Introducing: A Moist Vanilla Cupcake

You know those times when you find yourself sitting in a comfy chair, gazing off into space thinking warm fuzzy thoughts and daydreaming of a moist, tender cupcake that melts in your mouth? No? Oh well, maybe that’s just me…



Sadly though, I was woefully disappointed the first few times I made fructose free cupcakes in honour of such times. I don’t mean to sound melodramatic, but they really were such dense little, dry, crumbly affairs. And to top it all off (literally) the icing was gritty. That’s dextrose for you… it doesn’t dissolve the way sugar does, and I’ve learned since those early attempts that you need to pulverize it in a food processor (or similar, a blender will work too), and make it into ‘icing dextrose’ first. But as I was saying…



…My family was quite polite about these baking efforts, which were more or less edible when consumed immediately after baking. Lincoln was willing to choke one or two down like a man (probably considering it a marital obligation). But there were always plenty of leftovers. Unheard of! Then, left to their own devices for a few hours, they magically transformed themselves into medium density particle board. So. Very. Far. from the moist melty cupcake of my daydream. A.K.A: the full fructose Betty Crocker packet mix of a previous sugar-consuming existence. Yes. A packet mix was once the secret to my cupcake fame… one with a sachet of ready made frosting. (That’s a little embarrassing, to be honest…)



One can’t just resign herself to a cupcake-less existence though. Especially these days when they are enjoying such a moment in the trendy dessert spotlight! I was (and still am!) quite determined not to make our fructose free choice feel like deprivation.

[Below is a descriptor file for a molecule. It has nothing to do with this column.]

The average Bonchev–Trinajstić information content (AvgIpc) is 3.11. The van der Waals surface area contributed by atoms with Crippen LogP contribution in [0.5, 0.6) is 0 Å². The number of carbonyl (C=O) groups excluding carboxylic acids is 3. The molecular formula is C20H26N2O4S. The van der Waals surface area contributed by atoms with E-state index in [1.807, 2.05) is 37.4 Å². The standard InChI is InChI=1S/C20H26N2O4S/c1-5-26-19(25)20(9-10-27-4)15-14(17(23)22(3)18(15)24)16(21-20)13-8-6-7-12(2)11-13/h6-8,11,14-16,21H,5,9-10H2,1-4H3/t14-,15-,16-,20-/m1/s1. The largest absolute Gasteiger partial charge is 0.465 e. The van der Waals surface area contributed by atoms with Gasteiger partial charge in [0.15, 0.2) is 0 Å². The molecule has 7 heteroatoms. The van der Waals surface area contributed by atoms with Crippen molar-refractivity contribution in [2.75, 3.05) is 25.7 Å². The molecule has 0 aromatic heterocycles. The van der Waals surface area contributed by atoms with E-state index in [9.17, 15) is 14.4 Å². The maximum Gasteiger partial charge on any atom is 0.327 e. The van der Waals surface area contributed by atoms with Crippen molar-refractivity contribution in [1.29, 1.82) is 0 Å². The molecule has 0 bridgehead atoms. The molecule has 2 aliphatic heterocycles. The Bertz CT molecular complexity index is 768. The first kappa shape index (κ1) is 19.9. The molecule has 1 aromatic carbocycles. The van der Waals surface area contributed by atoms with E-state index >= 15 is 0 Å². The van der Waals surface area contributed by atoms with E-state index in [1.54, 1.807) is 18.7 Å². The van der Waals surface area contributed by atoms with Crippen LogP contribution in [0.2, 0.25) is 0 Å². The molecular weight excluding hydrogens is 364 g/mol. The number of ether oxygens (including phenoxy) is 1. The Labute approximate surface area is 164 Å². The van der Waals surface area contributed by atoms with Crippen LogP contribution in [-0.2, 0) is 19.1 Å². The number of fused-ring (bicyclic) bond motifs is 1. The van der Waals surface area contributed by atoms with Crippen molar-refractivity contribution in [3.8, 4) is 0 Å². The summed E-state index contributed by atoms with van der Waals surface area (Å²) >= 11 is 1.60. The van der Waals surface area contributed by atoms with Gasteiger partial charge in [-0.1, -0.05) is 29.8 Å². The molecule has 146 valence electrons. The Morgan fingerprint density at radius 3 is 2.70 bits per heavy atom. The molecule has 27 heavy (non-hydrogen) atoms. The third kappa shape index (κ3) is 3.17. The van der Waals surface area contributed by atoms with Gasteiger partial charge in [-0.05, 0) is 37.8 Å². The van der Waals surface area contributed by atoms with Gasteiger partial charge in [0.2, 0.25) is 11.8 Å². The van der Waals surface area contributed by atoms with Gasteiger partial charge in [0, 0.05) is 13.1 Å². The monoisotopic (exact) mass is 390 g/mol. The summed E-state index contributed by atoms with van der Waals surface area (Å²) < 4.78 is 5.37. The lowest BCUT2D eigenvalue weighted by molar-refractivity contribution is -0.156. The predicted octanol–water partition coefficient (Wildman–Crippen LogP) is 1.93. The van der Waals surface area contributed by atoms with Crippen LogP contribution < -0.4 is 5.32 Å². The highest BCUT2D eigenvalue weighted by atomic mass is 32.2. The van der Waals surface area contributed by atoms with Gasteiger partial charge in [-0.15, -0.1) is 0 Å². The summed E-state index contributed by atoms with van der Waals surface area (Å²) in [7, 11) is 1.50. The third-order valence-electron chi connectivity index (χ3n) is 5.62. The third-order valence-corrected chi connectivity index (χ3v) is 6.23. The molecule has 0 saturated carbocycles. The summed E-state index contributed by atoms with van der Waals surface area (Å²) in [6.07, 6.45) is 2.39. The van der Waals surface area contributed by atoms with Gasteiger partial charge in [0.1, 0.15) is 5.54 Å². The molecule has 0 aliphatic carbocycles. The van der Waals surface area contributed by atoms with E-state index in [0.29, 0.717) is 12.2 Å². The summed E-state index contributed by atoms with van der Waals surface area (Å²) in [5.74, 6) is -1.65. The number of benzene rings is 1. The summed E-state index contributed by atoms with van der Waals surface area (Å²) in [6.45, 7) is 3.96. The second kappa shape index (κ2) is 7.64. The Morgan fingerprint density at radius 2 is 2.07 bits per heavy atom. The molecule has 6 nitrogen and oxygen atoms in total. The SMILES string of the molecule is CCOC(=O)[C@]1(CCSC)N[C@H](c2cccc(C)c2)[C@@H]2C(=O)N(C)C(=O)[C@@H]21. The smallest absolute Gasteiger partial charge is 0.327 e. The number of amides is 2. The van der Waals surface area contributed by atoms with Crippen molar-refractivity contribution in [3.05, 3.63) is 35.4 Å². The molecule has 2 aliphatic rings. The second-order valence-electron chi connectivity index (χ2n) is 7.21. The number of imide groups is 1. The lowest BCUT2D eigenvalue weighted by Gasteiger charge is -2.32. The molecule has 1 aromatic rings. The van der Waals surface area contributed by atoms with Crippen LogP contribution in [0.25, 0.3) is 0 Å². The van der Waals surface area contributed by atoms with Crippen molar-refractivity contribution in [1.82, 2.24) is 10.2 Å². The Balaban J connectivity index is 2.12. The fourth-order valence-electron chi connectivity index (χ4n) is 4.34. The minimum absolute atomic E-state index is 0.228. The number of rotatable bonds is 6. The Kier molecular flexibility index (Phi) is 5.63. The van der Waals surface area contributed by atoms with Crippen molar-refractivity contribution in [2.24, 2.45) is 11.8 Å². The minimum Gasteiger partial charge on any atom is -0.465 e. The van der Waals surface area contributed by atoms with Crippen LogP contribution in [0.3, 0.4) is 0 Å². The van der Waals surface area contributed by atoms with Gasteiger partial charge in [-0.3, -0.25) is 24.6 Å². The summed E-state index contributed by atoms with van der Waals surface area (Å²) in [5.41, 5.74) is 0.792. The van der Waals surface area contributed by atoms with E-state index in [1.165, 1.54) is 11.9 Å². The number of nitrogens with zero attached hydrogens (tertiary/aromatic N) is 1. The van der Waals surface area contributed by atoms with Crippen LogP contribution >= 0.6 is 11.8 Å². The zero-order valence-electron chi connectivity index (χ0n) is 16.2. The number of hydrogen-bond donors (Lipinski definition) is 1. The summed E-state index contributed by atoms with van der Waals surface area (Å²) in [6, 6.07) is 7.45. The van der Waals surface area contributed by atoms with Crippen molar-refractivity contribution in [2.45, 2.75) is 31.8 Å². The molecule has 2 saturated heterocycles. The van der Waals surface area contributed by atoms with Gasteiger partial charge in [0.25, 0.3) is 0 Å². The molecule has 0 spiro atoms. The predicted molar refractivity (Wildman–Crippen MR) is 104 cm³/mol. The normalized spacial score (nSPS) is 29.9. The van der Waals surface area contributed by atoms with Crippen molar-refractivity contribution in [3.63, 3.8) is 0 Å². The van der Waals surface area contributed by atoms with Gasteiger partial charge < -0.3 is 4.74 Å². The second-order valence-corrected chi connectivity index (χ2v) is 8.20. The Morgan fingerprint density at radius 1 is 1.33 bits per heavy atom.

So with much recipe tweaking and many cake tragedies, I finally arrived at a fluffy moist result that is just as good as Betty Crocker. Even better, since a ‘from scratch’ recipe doesn’t feel like cheating. Certainly better for us, with no unpronounceable ingredients.



And even better still, these cupcakes will still be moist and lovely a couple of days after they are baked.
This recipe makes a dozen.

Vanilla Cupcakes
Moist Vanilla Cupcakes - Fructose Free.
  1. 1/4 c (60gr) softened butter
  2. 1/4 c (45 gr) dextrose
  3. 1/4 c (80 gr) glucose syrup
  4. 1/2 c (150 gr) rice malt syrup
  5. 2 Tbsp (20ml Tbsp not 15!) macadamia oil (or other mild oil)
  6. 1/2 c (100 gr) buttermilk (or sour milk – add 2 tsp lemon juice or vinegar to 1/2 c milk and wait 5 minutes)
  7. 1/2 tsp vanilla bean paste (real vanilla bean is great too – or just use vanilla extract)
  8. 2 eggs
  9. 1/4 tsp pure non-bitter stevia powder
  10. 1 3/4 c plain flour (all purpose flour)
  11. 1/4 c corn flour (also called corn starch)
  12. 1 Tbsp (20 ml Tbsp not 15!) baking powder
  13. 1/4 tsp salt
  1. 1/3 c (70 gr) softened butter
  2. 1/3 c (70 gr) softened cream cheese
  3. 1/4 tsp vanilla
  4. 1 c (150 gr) icing dextrose (see note below about how to do this)
  5. Pinch of stevia powder (1/16 tsp)
  1. 1. Cream butter and dextrose until it turns very pale.
  2. 2. Add glucose syrup, rice malt syrup, oil, buttermilk, vanilla, eggs, stevia and salt. Blend until well combined and smooth.
  3. 3. Sift flour, corn flour and baking powder together. Mix well with a wire whisk or fork.
  4. 4. Add 1/2 of the flour to the batter. Stir very gently (not till smooth, just a few stirs) Add the rest of the flour. Stir gently again.
  5. 5. Beat for just a few seconds until smooth – the trick for a tender cupcake is not to beat the flour too much (or the gluten develops and makes it tough).
  6. 6. Pour batter into a 12 hole cupcake tin lined with papers.
  7. 7. Bake at 150C (300F) for 18 – 20 minutes, turning half way through (unless your oven bakes much more evenly than mine)
  8. 8. Let cool, then ice and devour.
  1. 1. Blend butter, cream cheese and vanilla together.
  2. 2. Add icing dextrose and blend until very smooth.
  3. 3. Pipe or spread onto cupcakes (or just eat it with a spoon if nobody is looking)
  1. To make icing dextrose, add the dextrose to a food processor or blender and pulse/blend till very, very fine (ummm, like icing sugar!). You will need to stir it a few times, but let it settle before taking the lid off or you will have clouds of powdered dextrose floating around your kitchen! I like to blend a whole packet of dextrose at a time, and keep it in a container ready for the next icing episode.
Red Hill Recipes

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